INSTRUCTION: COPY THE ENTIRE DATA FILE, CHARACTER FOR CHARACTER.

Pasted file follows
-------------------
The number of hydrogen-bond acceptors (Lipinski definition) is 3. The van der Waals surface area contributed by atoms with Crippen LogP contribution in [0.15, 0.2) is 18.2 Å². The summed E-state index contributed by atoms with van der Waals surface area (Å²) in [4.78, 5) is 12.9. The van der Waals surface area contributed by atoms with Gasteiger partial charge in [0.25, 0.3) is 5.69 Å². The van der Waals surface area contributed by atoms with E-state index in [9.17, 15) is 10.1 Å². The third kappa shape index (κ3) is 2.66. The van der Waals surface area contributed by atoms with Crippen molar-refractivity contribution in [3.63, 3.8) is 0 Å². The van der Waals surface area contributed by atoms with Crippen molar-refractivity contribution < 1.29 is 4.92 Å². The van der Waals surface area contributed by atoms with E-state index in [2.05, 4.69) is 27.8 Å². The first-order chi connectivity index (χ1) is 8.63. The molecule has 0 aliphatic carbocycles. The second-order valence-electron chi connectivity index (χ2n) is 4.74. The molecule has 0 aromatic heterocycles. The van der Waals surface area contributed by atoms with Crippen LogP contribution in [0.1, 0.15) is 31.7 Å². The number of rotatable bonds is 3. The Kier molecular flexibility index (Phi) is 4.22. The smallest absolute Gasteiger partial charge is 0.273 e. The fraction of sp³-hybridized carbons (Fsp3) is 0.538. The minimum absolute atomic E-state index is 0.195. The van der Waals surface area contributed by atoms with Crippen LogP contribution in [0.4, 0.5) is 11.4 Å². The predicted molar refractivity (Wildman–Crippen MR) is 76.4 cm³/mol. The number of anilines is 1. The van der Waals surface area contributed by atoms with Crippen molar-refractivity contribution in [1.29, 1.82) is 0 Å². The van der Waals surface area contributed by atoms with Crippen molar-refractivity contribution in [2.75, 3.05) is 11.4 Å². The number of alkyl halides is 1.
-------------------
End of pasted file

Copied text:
The number of hydrogen-bond acceptors (Lipinski definition) is 3. The van der Waals surface area contributed by atoms with Crippen LogP contribution in [0.15, 0.2) is 18.2 Å². The summed E-state index contributed by atoms with van der Waals surface area (Å²) in [4.78, 5) is 12.9. The van der Waals surface area contributed by atoms with Gasteiger partial charge in [0.25, 0.3) is 5.69 Å². The van der Waals surface area contributed by atoms with E-state index in [9.17, 15) is 10.1 Å². The third kappa shape index (κ3) is 2.66. The van der Waals surface area contributed by atoms with Crippen molar-refractivity contribution in [3.63, 3.8) is 0 Å². The van der Waals surface area contributed by atoms with Crippen molar-refractivity contribution < 1.29 is 4.92 Å². The van der Waals surface area contributed by atoms with E-state index in [2.05, 4.69) is 27.8 Å². The first-order chi connectivity index (χ1) is 8.63. The molecule has 0 aliphatic carbocycles. The second-order valence-electron chi connectivity index (χ2n) is 4.74. The molecule has 0 aromatic heterocycles. The van der Waals surface area contributed by atoms with Crippen LogP contribution in [0.1, 0.15) is 31.7 Å². The number of rotatable bonds is 3. The Kier molecular flexibility index (Phi) is 4.22. The smallest absolute Gasteiger partial charge is 0.273 e. The fraction of sp³-hybridized carbons (Fsp3) is 0.538. The minimum absolute atomic E-state index is 0.195. The van der Waals surface area contributed by atoms with Crippen LogP contribution in [0.4, 0.5) is 11.4 Å². The predicted molar refractivity (Wildman–Crippen MR) is 76.4 cm³/mol. The number of anilines is 1. The van der Waals surface area contributed by atoms with Crippen molar-refractivity contribution in [1.29, 1.82) is 0 Å². The van der Waals surface area contributed by atoms with Crippen molar-refractivity contribution in [2.75, 3.05) is 11.4 Å². The number of alkyl halides is 1.